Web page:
non·sense (nŏnsĕns′, -səns)
1. Words or signs having no intelligible meaning: a message that was nonsense until decoded.
2. Subject matter, behavior, or language that is foolish or absurd.
3. Extravagant foolishness or frivolity: a clown's exuberant nonsense.
4. Matter of little or no importance or usefulness: a chatty letter full of gossip and nonsense.
5. Insolent talk or behavior; impudence: wouldn't take any nonsense from the children.
Genetics Of or relating to a mutation in a structural gene that changes a nucleotide triplet into a stop codon, thus prematurely terminating the polypeptide chain during protein synthesis.
Used to express disagreement or exasperation.
The American Heritage® Dictionary of the English Language, Fifth Edition copyright ©2018 by Houghton Mifflin Harcourt Publishing Company. All rights reserved.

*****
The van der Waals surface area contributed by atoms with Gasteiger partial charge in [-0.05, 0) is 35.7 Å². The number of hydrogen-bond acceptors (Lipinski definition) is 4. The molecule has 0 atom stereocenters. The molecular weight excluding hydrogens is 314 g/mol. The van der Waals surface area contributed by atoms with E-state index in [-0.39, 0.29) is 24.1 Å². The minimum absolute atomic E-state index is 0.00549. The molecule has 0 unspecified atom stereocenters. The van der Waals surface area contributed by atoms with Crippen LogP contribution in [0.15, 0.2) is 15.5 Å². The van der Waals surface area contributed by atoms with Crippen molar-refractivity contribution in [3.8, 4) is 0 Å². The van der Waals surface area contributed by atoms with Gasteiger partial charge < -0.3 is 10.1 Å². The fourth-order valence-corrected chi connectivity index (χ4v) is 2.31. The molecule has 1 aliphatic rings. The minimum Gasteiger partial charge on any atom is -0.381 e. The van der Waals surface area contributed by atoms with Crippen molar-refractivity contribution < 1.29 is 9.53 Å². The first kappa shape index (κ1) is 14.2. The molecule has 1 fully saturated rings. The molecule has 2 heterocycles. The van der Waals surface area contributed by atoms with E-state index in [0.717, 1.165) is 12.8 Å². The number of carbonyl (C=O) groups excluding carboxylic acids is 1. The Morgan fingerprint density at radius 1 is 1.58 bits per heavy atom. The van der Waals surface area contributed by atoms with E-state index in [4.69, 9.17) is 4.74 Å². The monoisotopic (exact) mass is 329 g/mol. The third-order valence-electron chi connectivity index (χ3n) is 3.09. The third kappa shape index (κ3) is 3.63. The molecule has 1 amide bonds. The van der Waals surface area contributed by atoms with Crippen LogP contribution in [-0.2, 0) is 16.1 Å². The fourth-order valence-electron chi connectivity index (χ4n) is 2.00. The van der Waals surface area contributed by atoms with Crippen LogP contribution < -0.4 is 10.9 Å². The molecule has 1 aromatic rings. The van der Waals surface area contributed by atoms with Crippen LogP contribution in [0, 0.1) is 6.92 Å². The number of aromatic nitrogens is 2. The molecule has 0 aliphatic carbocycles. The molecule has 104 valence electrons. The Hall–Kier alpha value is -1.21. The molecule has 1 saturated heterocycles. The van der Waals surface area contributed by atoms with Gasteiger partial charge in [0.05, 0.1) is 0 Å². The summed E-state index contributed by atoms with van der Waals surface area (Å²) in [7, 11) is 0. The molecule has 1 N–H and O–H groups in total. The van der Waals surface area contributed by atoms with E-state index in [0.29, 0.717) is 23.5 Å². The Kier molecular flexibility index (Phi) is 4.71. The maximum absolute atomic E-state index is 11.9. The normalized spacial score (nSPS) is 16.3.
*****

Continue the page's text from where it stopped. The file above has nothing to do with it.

Indo-European & Semitic Roots Appendices
Thousands of entries in the dictionary include etymologies that trace their origins back to reconstructed proto-languages. You can obtain more information about these forms in our online appendices:
The Indo-European appendix covers nearly half of the Indo-European roots that have left their mark on English words. A more complete treatment of Indo-European roots and the English words derived from them is available in our Dictionary of Indo-European Roots.